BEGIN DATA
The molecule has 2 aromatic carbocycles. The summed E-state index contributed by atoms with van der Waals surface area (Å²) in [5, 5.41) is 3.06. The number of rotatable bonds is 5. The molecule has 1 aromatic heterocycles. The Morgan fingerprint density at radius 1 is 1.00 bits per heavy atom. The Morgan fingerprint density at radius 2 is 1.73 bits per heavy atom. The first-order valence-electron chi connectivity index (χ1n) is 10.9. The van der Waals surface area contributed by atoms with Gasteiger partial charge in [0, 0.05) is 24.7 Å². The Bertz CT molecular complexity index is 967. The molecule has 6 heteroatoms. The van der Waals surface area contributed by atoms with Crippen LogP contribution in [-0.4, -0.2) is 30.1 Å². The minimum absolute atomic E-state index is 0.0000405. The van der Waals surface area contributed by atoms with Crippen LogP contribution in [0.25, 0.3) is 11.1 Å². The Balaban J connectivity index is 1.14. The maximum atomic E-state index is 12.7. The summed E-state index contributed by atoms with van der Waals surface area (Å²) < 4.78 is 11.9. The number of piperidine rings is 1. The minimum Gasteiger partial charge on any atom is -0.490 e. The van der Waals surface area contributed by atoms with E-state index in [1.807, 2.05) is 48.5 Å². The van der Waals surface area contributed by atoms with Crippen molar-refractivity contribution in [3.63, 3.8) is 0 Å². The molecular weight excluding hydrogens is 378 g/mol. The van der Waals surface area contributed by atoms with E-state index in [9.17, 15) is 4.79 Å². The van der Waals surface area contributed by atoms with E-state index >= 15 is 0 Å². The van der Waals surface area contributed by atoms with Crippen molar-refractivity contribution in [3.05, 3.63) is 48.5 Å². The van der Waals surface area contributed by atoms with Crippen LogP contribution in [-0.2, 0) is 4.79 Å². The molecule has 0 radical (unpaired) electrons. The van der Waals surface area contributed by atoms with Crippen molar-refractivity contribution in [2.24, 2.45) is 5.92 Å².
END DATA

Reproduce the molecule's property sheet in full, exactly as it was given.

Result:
The molecule has 2 aromatic carbocycles. The summed E-state index contributed by atoms with van der Waals surface area (Å²) in [5, 5.41) is 3.06. The number of rotatable bonds is 5. The molecule has 1 aromatic heterocycles. The Morgan fingerprint density at radius 1 is 1.00 bits per heavy atom. The Morgan fingerprint density at radius 2 is 1.73 bits per heavy atom. The first-order valence-electron chi connectivity index (χ1n) is 10.9. The van der Waals surface area contributed by atoms with Gasteiger partial charge in [0, 0.05) is 24.7 Å². The Bertz CT molecular complexity index is 967. The molecule has 6 heteroatoms. The van der Waals surface area contributed by atoms with Crippen LogP contribution in [-0.4, -0.2) is 30.1 Å². The minimum absolute atomic E-state index is 0.0000405. The van der Waals surface area contributed by atoms with Crippen LogP contribution in [0.25, 0.3) is 11.1 Å². The Balaban J connectivity index is 1.14. The maximum atomic E-state index is 12.7. The summed E-state index contributed by atoms with van der Waals surface area (Å²) < 4.78 is 11.9. The number of piperidine rings is 1. The minimum Gasteiger partial charge on any atom is -0.490 e. The van der Waals surface area contributed by atoms with E-state index in [1.807, 2.05) is 48.5 Å². The van der Waals surface area contributed by atoms with Crippen molar-refractivity contribution in [3.63, 3.8) is 0 Å². The molecular weight excluding hydrogens is 378 g/mol. The van der Waals surface area contributed by atoms with E-state index in [9.17, 15) is 4.79 Å². The van der Waals surface area contributed by atoms with E-state index >= 15 is 0 Å². The van der Waals surface area contributed by atoms with Crippen molar-refractivity contribution in [3.05, 3.63) is 48.5 Å². The van der Waals surface area contributed by atoms with Crippen LogP contribution in [-0.2, 0) is 4.79 Å². The molecule has 0 radical (unpaired) electrons. The van der Waals surface area contributed by atoms with Crippen molar-refractivity contribution in [2.24, 2.45) is 5.92 Å².